MORAN said...

Egyptian art is awesome.

Aleš said...

Ibrahim wrote :"i draw mostly with standard office materials"

I understand what you are saying but I'd like to point out the problem of lightfastness. A few years ago even a proper manufacturer like Derwent managed to produce charcoal pencils that were like 3/8 on a blue wool scale, completely fugitive. Other companies have paints that still contain rose madder genuine or alizarin crimson. Some manufacturers perform their own tests outside the ASTM standards. I never use standard office materials even tho I don't sell my art, but If I did I would feel ethically responsible to provide long lasting products. Since art ends up on museum walls it all becomes public concern too. Some fans tend to praise Frazetta's greatness by pointing out that he used Mickey Mouse colors. I understand and agree with David's post about artistic quality not being about the paints, but while his "primitive tool" and "crummy colors" still relate to actually proper materials, "standard office materials" could be fugitive junk. Frank lived in different times, the awareness is greater now and It is artist's responsibility to ignore low quality products.

Ibrahim R. Ineke said...

Thanks for the concern.
In my defense- the pigments are crumbling away from Barnett Newman’s works ( not enough binding agent ) and they are in museums.

Most product is low quality product these days; they manufacture for the hobby industry. I remember a mentor ( one as traditional and responsible as they come ) being aghast at finding flecks of different pigments in his colour pencils, sending the whole batch back w/ letter of complaint, then receiving an apology, and a new batch with the same problem.

Paul Sullivan said...

An item like this ancient paint box can become a powerful time machine. Suddenly years disappear and you instantly relate to artists working thousands of years ago—sharing the same basic materials. For some of us, this can be a thrilling experience.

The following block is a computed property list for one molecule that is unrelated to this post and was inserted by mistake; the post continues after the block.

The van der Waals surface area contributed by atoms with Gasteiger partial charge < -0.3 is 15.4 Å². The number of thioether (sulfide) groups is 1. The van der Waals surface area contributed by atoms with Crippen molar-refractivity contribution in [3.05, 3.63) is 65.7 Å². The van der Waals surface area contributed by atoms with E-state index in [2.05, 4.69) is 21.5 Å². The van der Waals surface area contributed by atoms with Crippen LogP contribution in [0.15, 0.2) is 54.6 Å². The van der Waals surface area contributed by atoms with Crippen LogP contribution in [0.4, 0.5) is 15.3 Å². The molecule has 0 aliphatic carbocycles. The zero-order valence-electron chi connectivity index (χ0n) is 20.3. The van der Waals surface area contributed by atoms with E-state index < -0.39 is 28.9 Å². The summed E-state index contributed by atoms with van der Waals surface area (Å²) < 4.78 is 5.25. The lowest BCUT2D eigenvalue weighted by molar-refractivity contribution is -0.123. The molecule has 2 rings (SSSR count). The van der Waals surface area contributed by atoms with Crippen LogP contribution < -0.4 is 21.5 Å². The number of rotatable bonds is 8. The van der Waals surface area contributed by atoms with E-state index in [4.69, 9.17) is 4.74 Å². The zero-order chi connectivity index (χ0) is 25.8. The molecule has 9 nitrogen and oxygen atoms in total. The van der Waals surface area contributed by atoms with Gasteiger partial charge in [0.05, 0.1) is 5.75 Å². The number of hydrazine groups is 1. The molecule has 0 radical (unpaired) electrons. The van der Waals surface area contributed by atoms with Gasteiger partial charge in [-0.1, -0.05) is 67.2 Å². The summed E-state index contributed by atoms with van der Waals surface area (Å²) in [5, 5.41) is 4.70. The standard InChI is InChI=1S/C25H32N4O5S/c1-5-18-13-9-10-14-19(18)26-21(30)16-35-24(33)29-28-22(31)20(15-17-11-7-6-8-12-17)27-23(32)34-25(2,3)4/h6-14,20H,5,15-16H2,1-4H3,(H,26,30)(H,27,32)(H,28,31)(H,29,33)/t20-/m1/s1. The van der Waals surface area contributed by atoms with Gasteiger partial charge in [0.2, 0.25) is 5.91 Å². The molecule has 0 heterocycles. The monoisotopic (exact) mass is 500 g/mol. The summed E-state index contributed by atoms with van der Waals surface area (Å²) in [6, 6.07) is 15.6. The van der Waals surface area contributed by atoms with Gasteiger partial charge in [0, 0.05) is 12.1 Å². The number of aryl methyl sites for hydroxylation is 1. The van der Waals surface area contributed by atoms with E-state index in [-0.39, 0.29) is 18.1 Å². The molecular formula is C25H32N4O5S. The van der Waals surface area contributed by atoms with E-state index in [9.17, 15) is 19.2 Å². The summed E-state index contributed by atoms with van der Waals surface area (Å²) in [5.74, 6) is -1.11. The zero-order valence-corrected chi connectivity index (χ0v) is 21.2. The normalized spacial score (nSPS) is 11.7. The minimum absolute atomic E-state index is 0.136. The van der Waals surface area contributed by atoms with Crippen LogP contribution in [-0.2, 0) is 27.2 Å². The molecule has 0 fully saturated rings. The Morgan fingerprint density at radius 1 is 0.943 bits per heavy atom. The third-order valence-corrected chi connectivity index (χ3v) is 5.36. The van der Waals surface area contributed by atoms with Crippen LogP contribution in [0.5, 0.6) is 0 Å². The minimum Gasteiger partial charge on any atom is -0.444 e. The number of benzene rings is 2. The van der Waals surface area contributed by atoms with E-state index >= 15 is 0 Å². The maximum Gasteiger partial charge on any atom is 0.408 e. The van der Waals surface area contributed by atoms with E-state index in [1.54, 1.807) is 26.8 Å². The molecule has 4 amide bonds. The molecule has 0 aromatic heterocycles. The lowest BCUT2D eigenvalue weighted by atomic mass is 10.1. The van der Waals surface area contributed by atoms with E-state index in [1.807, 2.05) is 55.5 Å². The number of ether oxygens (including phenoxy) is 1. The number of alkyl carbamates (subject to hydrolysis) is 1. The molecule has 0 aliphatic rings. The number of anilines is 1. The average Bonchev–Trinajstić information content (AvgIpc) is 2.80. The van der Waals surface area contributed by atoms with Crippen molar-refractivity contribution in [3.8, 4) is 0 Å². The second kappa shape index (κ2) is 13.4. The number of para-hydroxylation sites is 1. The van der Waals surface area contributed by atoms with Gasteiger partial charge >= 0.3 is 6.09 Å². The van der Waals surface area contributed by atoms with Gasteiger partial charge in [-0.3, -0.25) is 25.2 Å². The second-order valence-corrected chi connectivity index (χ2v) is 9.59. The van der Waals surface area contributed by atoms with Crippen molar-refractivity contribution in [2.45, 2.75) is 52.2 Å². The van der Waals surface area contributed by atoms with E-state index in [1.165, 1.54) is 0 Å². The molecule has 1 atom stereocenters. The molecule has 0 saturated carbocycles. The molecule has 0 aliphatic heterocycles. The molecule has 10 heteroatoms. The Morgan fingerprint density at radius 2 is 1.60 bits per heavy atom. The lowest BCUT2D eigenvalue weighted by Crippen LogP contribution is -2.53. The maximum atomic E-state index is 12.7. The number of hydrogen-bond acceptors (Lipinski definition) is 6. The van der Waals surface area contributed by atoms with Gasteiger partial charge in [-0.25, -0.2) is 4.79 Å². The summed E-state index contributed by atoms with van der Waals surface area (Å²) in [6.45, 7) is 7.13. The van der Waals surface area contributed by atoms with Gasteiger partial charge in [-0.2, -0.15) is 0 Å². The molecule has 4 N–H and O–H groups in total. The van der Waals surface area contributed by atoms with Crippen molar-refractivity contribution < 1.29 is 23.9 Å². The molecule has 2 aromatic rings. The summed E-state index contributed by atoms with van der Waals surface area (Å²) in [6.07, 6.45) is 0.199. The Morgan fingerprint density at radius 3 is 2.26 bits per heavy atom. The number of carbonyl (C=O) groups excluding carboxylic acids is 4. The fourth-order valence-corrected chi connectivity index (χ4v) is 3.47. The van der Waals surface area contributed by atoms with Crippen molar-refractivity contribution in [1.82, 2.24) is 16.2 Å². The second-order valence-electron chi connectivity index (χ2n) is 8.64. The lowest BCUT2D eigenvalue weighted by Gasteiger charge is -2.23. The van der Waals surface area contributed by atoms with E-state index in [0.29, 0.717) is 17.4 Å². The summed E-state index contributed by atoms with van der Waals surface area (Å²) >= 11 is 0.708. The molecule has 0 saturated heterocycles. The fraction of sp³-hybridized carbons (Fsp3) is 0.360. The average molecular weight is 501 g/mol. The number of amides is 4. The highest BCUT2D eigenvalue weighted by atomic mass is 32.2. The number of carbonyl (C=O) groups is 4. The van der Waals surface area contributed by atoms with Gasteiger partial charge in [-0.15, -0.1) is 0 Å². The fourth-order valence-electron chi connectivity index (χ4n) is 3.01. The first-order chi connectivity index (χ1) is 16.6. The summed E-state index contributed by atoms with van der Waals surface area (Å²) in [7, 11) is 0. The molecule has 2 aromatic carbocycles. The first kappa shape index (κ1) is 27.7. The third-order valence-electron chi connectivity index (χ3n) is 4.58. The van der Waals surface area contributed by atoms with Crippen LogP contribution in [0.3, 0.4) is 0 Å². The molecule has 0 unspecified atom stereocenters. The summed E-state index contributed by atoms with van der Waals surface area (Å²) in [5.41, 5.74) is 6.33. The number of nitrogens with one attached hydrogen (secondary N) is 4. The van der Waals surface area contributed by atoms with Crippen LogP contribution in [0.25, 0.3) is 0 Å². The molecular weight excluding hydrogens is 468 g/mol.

Years ago I was studying Egyptian scrolls at the Museum of Natural History. I noticed the scribes—or the document designers—began their work with extremely thin horizontal guide lines for their hieroglyphics and/or characters. At that time, I was an ad designer and spent most of my time doing comprehensive layouts. Over three thousand years later, I was doing basically the same thing before indicating a line of type in a headline. This may not sound very profound but for a few seconds I could not help but feel a powerful relationship with the past.

Aleš said...

Ibrahim wrote: "Most product is low quality product these days; they manufacture for the hobby industry. I remember a mentor ( one as traditional and responsible as they come ) being aghast at finding flecks of different pigments in his colour pencils, sending the whole batch back w/ letter of complaint, then receiving an apology, and a new batch with the same problem.

If you want good colored pencils try Caran d'Ache's Luminance that conform to ASTM D-6901 which is a standard that establishes quality requirements for composition, performance, and labeling of colored pencils. I mailed the company with various questions a few years back and here is a bit of their reply: "... then, Luminance colours have been exposed 3 months in Arizona desert to determine outdoor lightfastness, and I can assure you that in the same conditions, Prismacolor pencils or colours would have bloomed (and faded). I'm sure that there will be no blooming with Luminance because we have now many tests and samples (leads and appications) dating back to more than 5 years, ...". (bloom = wax bloom, it's a light waxy haze when waxy binder rises to the surface on the drawing over time)

Yes, they might "manufacture for the hobby industry", especially when it comes to colored pencils because that's what most artists buy. There are other factors too, the ASTM standard for pencils was published I think only like 15 years ago and complying with these standards is not mandatory. While oils or watercolors have a respectable tradition, there is no tradition of great artists using colored pencils. Sadly many of the "artists" who promote colored pencil drawing seem to be pensioners tracing photos all day long. And it's difficult to make a lightfast color pencil because leads contain a very low rate of binder (binder (quality and quantity) also prevents the colors from UV). Some companies abandoned their lightfast brands in the past because those products didn't sell.